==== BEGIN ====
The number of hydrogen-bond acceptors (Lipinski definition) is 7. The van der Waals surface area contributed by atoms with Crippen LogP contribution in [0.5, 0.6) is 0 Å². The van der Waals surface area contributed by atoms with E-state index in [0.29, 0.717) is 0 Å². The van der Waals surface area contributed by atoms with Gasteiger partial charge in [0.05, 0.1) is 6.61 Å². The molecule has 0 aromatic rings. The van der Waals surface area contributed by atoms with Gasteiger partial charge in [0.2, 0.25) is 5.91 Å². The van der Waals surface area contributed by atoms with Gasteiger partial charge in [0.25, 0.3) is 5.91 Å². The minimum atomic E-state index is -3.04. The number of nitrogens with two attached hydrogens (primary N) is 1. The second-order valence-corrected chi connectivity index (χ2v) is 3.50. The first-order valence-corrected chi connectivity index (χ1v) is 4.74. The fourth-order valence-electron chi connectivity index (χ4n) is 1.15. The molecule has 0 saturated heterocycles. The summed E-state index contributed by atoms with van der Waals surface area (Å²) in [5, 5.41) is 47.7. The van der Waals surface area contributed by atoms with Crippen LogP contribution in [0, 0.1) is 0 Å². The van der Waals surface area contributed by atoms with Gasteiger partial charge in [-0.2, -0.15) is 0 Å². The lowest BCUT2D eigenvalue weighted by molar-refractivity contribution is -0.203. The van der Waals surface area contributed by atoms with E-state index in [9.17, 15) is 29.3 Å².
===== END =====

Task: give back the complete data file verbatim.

The number of hydrogen-bond acceptors (Lipinski definition) is 7. The van der Waals surface area contributed by atoms with Crippen LogP contribution in [0.5, 0.6) is 0 Å². The van der Waals surface area contributed by atoms with E-state index in [0.29, 0.717) is 0 Å². The van der Waals surface area contributed by atoms with Gasteiger partial charge in [0.05, 0.1) is 6.61 Å². The molecule has 0 aromatic rings. The van der Waals surface area contributed by atoms with Gasteiger partial charge in [0.2, 0.25) is 5.91 Å². The van der Waals surface area contributed by atoms with Gasteiger partial charge in [0.25, 0.3) is 5.91 Å². The minimum atomic E-state index is -3.04. The number of nitrogens with two attached hydrogens (primary N) is 1. The second-order valence-corrected chi connectivity index (χ2v) is 3.50. The first-order valence-corrected chi connectivity index (χ1v) is 4.74. The fourth-order valence-electron chi connectivity index (χ4n) is 1.15. The molecule has 0 saturated heterocycles. The summed E-state index contributed by atoms with van der Waals surface area (Å²) in [5, 5.41) is 47.7. The van der Waals surface area contributed by atoms with Crippen LogP contribution in [0, 0.1) is 0 Å². The van der Waals surface area contributed by atoms with Gasteiger partial charge in [-0.2, -0.15) is 0 Å². The lowest BCUT2D eigenvalue weighted by molar-refractivity contribution is -0.203. The van der Waals surface area contributed by atoms with E-state index in [9.17, 15) is 29.3 Å².